Osprey Publishing's Self-Propelled Anti-Aircraft Guns of the Soviet Union is a basic primer specifically on what its title says: Self-propelled anti-aircraft guns. Written by Mike Guardia and illustrated by Henry Morshead, it essentially covers 4 vehicle histories.
This book is set up with 2 goals in mind: To compare and contrast Soviet self propelled AAA (anti-aircraft artillery) gun systems with US gun systems; and to examine the history and development of self propelled AAA gun systems in the Soviet Union from late WWII to the fall of the Soviet Union. The comparison portion is brief, as it should be, and the book launches into a moderately detailed explanation of each of the 4 systems.
The first section is relatively short, starting with the ZSU-37. Here, the author describes the pressures and desires of the Soviet Army regarding self propelled AAA gun systems during WWII and immediately after.
Moving to the ZSU-57-2, a much larger explanation is given of the development and use of this system. There are a few anecdotes and some short stories of the system in use along with a discussion of the systems shortcomings.
Moving smoothly to the ZSU-23-4, this is the largest section of the book, with roughly 1/3 of it being devoted to this one system. In fairness, the ZSU-23-4 is by far the most famous system of the four systems discussed, with high interest and a large pool of research information.
The last system to be looked at is the 9K22 Tunguska. A departure from the ZSU naming system (it was erroneously known as the ZSU-30-4 for a few years by NATO), and the dubious honor of being the last production self propelled AAA gun system of the Soviet Union makes the system stand out near the end of the book. Coverage of the Tunguska is lighter than the other ZSU systems other than the ZSU-37.
The final 2 pages are devoted to a rough overview of continuing trends in post-Soviet Union Russia self propelled AAA development.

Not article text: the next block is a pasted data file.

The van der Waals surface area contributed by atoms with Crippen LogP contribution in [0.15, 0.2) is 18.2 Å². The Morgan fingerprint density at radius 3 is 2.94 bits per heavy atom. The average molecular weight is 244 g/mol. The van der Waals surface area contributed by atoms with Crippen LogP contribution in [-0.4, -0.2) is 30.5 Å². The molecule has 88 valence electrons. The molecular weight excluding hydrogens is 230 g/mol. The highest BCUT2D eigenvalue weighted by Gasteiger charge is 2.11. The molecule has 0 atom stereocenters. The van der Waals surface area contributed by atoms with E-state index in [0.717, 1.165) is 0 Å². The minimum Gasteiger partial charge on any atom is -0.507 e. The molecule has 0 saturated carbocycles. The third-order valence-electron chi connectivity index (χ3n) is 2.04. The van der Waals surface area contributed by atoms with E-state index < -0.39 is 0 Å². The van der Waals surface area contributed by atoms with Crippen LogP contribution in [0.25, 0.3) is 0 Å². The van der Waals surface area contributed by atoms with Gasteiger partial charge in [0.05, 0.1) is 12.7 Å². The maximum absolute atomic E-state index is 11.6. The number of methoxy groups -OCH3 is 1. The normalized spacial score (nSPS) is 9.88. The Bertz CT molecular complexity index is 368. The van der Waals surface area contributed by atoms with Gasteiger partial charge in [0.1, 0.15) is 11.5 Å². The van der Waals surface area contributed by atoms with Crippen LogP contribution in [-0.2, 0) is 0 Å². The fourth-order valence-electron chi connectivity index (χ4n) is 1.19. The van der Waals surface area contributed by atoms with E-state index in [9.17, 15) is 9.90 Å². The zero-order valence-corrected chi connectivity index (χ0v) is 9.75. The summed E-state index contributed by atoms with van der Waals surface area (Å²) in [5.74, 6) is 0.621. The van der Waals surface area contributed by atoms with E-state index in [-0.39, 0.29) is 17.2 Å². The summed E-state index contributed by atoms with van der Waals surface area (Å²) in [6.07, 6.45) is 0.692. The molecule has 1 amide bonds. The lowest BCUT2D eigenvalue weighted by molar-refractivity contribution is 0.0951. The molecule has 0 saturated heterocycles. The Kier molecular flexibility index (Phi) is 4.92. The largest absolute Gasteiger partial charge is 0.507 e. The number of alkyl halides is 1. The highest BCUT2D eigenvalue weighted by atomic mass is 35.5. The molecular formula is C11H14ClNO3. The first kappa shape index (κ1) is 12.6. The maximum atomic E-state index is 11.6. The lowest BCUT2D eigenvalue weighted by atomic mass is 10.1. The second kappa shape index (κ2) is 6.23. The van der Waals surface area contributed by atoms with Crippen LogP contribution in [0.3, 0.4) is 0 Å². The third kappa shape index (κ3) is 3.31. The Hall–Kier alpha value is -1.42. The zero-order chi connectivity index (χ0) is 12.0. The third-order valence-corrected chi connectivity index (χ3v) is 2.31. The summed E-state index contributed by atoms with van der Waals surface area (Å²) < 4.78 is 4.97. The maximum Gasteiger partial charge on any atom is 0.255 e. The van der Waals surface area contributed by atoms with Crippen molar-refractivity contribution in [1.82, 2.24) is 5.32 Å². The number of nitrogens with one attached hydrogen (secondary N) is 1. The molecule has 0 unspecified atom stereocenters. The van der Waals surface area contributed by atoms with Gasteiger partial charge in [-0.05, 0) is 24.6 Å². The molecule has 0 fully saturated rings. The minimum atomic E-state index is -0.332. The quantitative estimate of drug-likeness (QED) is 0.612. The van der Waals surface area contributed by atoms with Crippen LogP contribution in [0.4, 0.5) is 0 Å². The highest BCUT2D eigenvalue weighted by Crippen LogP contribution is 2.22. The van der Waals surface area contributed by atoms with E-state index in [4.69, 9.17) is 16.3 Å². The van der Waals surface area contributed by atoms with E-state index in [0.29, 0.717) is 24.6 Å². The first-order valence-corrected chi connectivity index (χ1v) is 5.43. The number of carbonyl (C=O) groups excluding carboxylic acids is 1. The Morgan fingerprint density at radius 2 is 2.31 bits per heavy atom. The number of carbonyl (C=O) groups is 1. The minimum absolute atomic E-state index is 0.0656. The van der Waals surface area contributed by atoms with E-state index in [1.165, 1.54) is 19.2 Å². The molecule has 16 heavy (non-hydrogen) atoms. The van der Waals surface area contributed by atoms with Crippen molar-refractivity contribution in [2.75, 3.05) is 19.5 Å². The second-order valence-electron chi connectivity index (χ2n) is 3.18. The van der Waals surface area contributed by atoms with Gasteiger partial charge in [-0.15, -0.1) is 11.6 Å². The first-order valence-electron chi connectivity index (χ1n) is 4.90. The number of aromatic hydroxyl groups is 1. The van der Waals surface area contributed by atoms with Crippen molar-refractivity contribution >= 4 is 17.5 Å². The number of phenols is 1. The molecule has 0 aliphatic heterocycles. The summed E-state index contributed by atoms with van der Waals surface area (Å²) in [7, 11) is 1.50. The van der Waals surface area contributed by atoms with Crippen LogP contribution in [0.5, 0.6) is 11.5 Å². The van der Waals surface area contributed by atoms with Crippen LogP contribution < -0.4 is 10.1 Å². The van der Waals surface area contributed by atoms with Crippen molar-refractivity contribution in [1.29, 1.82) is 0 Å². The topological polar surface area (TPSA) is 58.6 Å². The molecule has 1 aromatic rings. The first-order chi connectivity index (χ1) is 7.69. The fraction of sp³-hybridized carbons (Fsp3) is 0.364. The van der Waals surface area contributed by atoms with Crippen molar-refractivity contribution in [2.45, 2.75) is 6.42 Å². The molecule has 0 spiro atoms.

The photos are relevant and crisp. The illustrations are well done and inspiring.
Very good starting point to become acquainted with Soviet Era self propelled AAA systems.
Highs: For what it attempts to be, a quick study guide, it does quite well. It is aimed to be a "pocket handbook" or "primer" on its subject and it achieves this quite well without bogging down in technicalities or over indulging in detail.Lows: The book has a few quirks. It has some technical oddities, such as it never truly mentions how many actual 30mm guns there are on the Tunguska (there are 4). Some of the anecdotes, while interesting, are hard to relate to the subject matter.Verdict: Very good starting point to become acquainted with Soviet Era self propelled AAA systems or to be inspired by them, but not a detail heavy book for the historian or modeler. It is a excellent source for what it tries to be.
About Jacques Duquette (Jacques) FROM: MINNESOTA, UNITED STATES
The first model I remember building was a glow-in-the-dark P-38, running around my bedroom in the dark flying it, and stubbing my toes. I do a lot less running around with glowing models now. I mainly focus on 1/35 armor and figures, with Modern Russian military vehicles being my favorite. I a...